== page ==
I love Vanity Fair. I devour it every month when it arrives in the mail.
The February cover features Shia LeBeouf and Harrison Ford, promoting their summer flick Indiana Jones and the Kingdom of the Crystal Skull, from director Steven Spielberg and George Lucas.
(No better time than the present to start promoting summer blockbusters, hmmm? This is also the second Vanity Fair cover in less than a year for Shia LeBeouf, who is set to rack up back-to-back summer hits after last year's enormously successful Transformers.)
One thing that caught my eye about the article, however (besides the hot shot of Cate Blanchett in costume for the film), was Vanity Fair's decision to use -- gasp! -- an emoticon in the Indiana Jones story.
Emoticons seem somewhat innocuous, but their adoption into the popular lexicon has been hotly debated everywhere from the New York Times to various style and usage guides, weighing in on the appropriateness and the hows and whens of using the little smiley faces and their variations.
VF jumped on the emoticon bandwagon, for what I believe to be the first time ever, with this passage:
"What Lucas says--and he won't say more--seems to support earlier Internet speculation that the scenes filmed in New Mexico may be set at Area 51 . . . No one outside of the filmmakers will know for sure until May 22, but it would be pretty cool if it turns out that Emperor Palpatine had dropped a crystal skull on Earth. Or maybe one was left behind by the skinny dudes from Close Encounters of the Third Kind. Or maybe it's, like, E.T.'s cell phone. :)"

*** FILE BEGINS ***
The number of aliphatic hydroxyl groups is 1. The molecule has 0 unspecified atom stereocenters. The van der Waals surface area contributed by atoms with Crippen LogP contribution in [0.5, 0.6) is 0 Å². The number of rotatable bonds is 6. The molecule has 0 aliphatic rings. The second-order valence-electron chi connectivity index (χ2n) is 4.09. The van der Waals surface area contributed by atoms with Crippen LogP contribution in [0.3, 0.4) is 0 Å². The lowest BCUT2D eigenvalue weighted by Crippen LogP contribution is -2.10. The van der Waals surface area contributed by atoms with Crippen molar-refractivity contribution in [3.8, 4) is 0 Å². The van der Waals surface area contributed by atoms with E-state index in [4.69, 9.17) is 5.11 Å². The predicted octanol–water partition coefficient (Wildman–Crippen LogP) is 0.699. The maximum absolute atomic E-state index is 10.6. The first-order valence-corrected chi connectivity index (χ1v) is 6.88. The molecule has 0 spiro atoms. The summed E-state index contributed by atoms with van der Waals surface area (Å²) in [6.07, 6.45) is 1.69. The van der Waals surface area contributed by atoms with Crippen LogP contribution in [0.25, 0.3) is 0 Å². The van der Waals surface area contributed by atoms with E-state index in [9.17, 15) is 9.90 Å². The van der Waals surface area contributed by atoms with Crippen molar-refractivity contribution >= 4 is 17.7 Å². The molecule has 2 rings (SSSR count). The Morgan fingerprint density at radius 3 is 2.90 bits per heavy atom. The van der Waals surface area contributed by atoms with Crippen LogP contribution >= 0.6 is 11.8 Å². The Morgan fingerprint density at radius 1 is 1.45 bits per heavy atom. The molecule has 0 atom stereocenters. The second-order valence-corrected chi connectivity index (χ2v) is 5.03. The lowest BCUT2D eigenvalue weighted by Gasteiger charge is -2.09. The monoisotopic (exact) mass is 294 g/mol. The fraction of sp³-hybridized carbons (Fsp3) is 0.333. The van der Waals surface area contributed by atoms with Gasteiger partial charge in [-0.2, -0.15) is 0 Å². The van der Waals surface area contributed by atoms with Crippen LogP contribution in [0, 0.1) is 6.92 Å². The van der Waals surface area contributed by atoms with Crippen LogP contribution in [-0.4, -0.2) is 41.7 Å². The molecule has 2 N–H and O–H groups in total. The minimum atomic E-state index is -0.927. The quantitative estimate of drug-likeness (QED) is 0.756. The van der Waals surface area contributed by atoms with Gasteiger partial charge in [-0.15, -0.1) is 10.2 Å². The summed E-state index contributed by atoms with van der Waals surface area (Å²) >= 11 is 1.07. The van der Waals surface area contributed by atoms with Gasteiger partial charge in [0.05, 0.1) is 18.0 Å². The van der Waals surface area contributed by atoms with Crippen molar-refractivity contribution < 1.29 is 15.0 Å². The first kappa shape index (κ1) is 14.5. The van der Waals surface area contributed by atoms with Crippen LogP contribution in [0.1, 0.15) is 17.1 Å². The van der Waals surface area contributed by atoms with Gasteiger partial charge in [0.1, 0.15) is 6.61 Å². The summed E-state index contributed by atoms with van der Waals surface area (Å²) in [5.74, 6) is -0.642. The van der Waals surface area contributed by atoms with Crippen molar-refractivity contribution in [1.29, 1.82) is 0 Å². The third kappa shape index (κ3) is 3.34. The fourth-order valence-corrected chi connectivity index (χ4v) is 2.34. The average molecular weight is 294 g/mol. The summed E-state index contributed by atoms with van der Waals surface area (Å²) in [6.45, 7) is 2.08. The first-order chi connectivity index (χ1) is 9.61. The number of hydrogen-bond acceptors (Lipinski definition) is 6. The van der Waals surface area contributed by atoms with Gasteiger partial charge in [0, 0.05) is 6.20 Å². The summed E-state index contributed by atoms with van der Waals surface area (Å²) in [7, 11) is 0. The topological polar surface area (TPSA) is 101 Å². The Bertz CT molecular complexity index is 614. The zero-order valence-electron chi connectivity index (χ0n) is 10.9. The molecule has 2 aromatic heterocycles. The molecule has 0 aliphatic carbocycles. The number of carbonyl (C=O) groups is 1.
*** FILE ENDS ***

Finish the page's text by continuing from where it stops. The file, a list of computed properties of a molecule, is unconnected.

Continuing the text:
--Vanity Fair, February 2008, p. 169
I think it's kind of fun, but I'm guessing there will be some folks who're pissed and think this is the beginning of the end.
Emoticons: Love 'em, hate 'em, or live with 'em? Do tell.
Music: Now Listening
Embattled singer Amy Winehouse and her hot mess of a life are currently on display everywhere from the gossip blogs to the covers of British tabs (in which she's shown allegedly smoking crack on surveillance video). Her record label, perhaps noting that Amy may not be able to get back into the studio soon, recently released Back to Black: The B-Sides, an accompaniment to last year's multi-Grammy-nominated Back to Black. Since our discovery of B-Sides, the track "To Know Him Is To Love Him" has been playing nonstop on our iTunes. Check it out.
Another singer from the United Kingdom has recently quietly made her way to the music forefront, and she's garnering comparisons to Amy Winehouse (among others), minus the drama. Adele and her song "Hometown Glory" are racking up hits on YouTube, and a record deal is sure to be announced soon. Josh and I will be hitting download when her album finally drops. Check out "Hometown Glory" below.
For some reason this week Beth Hart's "L.A. Song" bit us in the ass and we had to listen to it multiple times. The live version (as seen below) is now available for download on iTunes, too, and rest assured we've been rocking that one as well. The song is a few years old, but somehow we think it's ready for a little revisiting. (Note if you're at work: Brief explicit language in the middle of the song.)
Josh H. is reading Water for Elephants by Sara Gruen.
Josh K. is reading The Terror by Dan Simmons.
Newly On Our Bookshelves